Just like reliable hosting, a comprehensive backup strategy should be high on the list of priorities when building a new website or maintaining an existing property. In addition to providing some measure of insurance against events like CVE-2014-3704, they can also save you time in cases where files are accidentally deleted or when plugin updates go awry.

In addition to 99.99% levels of reliability and daily backups, CodeGuard’s ChangeAlert feature can also be helpful in bringing unauthorized file content changes to your attention. In the event that the backdoor was inserted in a file or your static content was defaced, CodeGuard can provide you with a notification of the change and the tools to roll back the malicious activity.

In this age of rapidly exploited vulnerabilities like CVE-2014-3704, a comprehensive backup strategy is no longer a nice-to-have option, it’s a must-have for every website owner or administrator.

– Jonathan

Why Do WordPress Websites Go Down?

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CodeGuard and WordPress

WordPress is a great tool for creating and managing websites. With over 60 million websites using WordPress, it is by far the most popular content management systems on the web. Not only that, WordPress is also open source which means that it is constantly being updated and improved. Why then, is it so common for WordPress websites to go down?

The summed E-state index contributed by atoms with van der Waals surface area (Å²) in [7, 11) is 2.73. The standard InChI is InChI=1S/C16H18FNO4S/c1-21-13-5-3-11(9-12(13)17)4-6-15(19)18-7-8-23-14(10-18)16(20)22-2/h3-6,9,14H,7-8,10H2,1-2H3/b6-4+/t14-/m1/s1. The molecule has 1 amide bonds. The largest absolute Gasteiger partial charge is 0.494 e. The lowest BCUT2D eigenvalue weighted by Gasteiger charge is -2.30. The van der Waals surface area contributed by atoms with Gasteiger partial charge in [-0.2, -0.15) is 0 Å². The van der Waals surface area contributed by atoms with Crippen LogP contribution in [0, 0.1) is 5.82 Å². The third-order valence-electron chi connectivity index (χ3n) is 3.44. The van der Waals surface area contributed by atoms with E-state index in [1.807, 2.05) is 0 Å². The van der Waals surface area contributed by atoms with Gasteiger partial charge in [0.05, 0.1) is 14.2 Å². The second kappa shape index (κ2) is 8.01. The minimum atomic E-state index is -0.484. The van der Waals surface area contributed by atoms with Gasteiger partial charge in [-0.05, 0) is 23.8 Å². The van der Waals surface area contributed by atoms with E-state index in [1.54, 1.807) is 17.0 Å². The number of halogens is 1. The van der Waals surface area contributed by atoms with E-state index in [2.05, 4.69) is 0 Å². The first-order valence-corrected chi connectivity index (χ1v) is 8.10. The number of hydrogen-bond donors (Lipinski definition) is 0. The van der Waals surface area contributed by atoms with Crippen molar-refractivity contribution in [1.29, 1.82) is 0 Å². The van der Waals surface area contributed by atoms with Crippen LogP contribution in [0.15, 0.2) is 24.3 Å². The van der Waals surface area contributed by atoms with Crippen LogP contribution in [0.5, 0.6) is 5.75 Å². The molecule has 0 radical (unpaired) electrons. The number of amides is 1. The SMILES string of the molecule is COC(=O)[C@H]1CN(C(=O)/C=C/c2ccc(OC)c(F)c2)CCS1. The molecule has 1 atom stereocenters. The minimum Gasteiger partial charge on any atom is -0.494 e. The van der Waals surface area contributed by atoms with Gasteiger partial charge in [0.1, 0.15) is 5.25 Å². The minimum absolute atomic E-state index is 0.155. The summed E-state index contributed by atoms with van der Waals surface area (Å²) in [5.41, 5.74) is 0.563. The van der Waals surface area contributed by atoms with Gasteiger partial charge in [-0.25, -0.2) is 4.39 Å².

Unreliable Hosts

Often, the problem is not the user’s fault, but their host’s or even other people on their shared server. Failing hardware, outdated software, or mismanaged resources, can all cause server crashes. When this happens any websites on the server will go down. If you’re lucky, the server will be back up shortly, and you will have access to your website again. Sometimes, though, files and databases can become corrupt. In this case, your website might not be accessible, or it might look or behave differently. It often takes an experienced user to fix this type of problem.